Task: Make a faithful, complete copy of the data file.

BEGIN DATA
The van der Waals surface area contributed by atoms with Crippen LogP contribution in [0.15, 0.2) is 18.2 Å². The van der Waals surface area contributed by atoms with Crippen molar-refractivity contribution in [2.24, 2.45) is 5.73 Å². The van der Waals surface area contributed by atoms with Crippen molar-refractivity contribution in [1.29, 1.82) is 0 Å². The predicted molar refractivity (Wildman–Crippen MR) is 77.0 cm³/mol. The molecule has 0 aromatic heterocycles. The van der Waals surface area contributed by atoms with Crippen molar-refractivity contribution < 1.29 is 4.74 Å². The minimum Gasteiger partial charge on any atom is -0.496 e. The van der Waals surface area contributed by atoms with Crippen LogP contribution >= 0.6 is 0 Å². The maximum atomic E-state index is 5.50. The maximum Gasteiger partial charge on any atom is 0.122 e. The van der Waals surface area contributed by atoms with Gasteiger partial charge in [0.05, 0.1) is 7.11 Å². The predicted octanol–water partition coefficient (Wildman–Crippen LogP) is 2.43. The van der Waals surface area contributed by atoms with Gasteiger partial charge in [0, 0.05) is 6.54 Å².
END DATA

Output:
The van der Waals surface area contributed by atoms with Crippen LogP contribution in [0.15, 0.2) is 18.2 Å². The van der Waals surface area contributed by atoms with Crippen molar-refractivity contribution in [2.24, 2.45) is 5.73 Å². The van der Waals surface area contributed by atoms with Crippen molar-refractivity contribution in [1.29, 1.82) is 0 Å². The predicted molar refractivity (Wildman–Crippen MR) is 77.0 cm³/mol. The molecule has 0 aromatic heterocycles. The van der Waals surface area contributed by atoms with Crippen molar-refractivity contribution < 1.29 is 4.74 Å². The minimum Gasteiger partial charge on any atom is -0.496 e. The van der Waals surface area contributed by atoms with Crippen LogP contribution >= 0.6 is 0 Å². The maximum atomic E-state index is 5.50. The maximum Gasteiger partial charge on any atom is 0.122 e. The van der Waals surface area contributed by atoms with Gasteiger partial charge in [0.05, 0.1) is 7.11 Å². The predicted octanol–water partition coefficient (Wildman–Crippen LogP) is 2.43. The van der Waals surface area contributed by atoms with Gasteiger partial charge in [0, 0.05) is 6.54 Å².